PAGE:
Universitats Sternwarte Munich

München, Germany

Universitats Sternwarte Munich

München, Germany
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Erwin P.,Max Planck Insitut fur Extraterrestrische Physik | Erwin P.,Universitats Sternwarte Munich
Astrophysical Journal | Year: 2015

I describe a new, open-source astronomical image-fitting program called imfit, specialized for galaxies but potentially useful for other sources, which is fast, flexible, and highly extensible. A key characteristic of the program is an object-oriented design that allows new types of image components (two-dimensional surfacebrightness functions) to be easily written and added to the program. Image functions provided with imfit include the usual suspects for galaxy decompositions (Sérsic, exponential, Gaussian), along with Core-Sérsic and brokenexponential profiles, elliptical rings, and three components that perform line-of-sight integration through threedimensional luminosity-density models of disks and rings seen at arbitrary inclinations. Available minimization algorithms include Levenberg-Marquardt, Nelder-Mead simplex, and Differential Evolution, allowing trade-offs between speed and decreased sensitivity to local minima in the fit landscape. Minimization can be done using the standard χ2 statistic (using either data or model values to estimate per-pixel Gaussian errors, or else user-supplied error images) or Poisson-based maximum-likelihood statistics; the latter approach is particularly appropriate for cases of Poisson data in the low-count regime. I show that fitting low-signal-to-noise ratio galaxy images using χ2 minimization and individual-pixel Gaussian uncertainties can lead to significant biases in fitted parameter values, which are avoided if a Poisson-based statistic is used; this is true even when Gaussian read noise is present. © 2015. The American Astronomical Society. All rights reserved.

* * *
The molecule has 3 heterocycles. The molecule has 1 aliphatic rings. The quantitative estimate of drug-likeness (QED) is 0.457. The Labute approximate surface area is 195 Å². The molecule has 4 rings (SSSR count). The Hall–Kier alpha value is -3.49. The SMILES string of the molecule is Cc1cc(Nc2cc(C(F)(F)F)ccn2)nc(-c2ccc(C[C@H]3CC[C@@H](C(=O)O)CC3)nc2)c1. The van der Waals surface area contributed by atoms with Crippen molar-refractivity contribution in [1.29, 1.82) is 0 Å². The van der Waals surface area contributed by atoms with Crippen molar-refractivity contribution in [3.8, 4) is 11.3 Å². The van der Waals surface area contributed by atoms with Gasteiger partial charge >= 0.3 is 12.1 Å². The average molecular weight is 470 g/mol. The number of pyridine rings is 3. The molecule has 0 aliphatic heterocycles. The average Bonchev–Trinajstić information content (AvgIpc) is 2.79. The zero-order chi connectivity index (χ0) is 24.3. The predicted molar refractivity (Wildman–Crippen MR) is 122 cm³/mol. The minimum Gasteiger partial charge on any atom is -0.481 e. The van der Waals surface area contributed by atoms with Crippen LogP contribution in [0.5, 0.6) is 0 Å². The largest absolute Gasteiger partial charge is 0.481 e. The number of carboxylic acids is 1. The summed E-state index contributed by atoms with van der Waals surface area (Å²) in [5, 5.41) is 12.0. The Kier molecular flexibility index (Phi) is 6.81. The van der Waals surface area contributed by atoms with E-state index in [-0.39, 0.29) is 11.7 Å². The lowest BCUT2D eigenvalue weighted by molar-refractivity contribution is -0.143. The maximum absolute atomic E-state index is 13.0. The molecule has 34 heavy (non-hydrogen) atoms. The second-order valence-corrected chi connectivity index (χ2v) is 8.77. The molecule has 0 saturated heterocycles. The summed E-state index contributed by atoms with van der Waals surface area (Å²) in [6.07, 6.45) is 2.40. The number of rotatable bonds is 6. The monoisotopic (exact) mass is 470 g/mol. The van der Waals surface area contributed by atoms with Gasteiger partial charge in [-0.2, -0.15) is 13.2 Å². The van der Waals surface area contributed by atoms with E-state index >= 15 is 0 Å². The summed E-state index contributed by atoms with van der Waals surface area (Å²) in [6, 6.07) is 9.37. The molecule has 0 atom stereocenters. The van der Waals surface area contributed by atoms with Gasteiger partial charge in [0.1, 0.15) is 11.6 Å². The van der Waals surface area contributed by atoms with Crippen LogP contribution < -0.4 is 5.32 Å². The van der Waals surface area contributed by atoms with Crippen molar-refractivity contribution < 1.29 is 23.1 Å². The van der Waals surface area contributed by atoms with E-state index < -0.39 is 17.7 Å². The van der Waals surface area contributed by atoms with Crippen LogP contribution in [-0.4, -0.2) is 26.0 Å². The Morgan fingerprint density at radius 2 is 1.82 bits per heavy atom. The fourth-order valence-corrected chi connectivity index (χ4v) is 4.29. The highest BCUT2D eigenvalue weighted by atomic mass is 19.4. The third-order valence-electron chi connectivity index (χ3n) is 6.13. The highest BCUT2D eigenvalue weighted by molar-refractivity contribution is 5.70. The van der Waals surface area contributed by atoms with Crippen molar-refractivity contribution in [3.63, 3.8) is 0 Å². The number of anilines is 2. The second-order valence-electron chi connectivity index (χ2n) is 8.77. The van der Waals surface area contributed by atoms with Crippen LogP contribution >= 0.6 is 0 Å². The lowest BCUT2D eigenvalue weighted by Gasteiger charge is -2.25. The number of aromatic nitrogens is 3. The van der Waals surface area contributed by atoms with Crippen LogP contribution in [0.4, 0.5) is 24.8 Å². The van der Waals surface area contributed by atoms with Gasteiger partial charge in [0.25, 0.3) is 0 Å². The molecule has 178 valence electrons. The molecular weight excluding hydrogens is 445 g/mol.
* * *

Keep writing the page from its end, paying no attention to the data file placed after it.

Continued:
Wilman D.J.,Max Planck Insitut fur Extraterrestrische Physik | Erwin P.,Max Planck Insitut fur Extraterrestrische Physik | Erwin P.,Universitats Sternwarte Munich
Astrophysical Journal | Year: 2012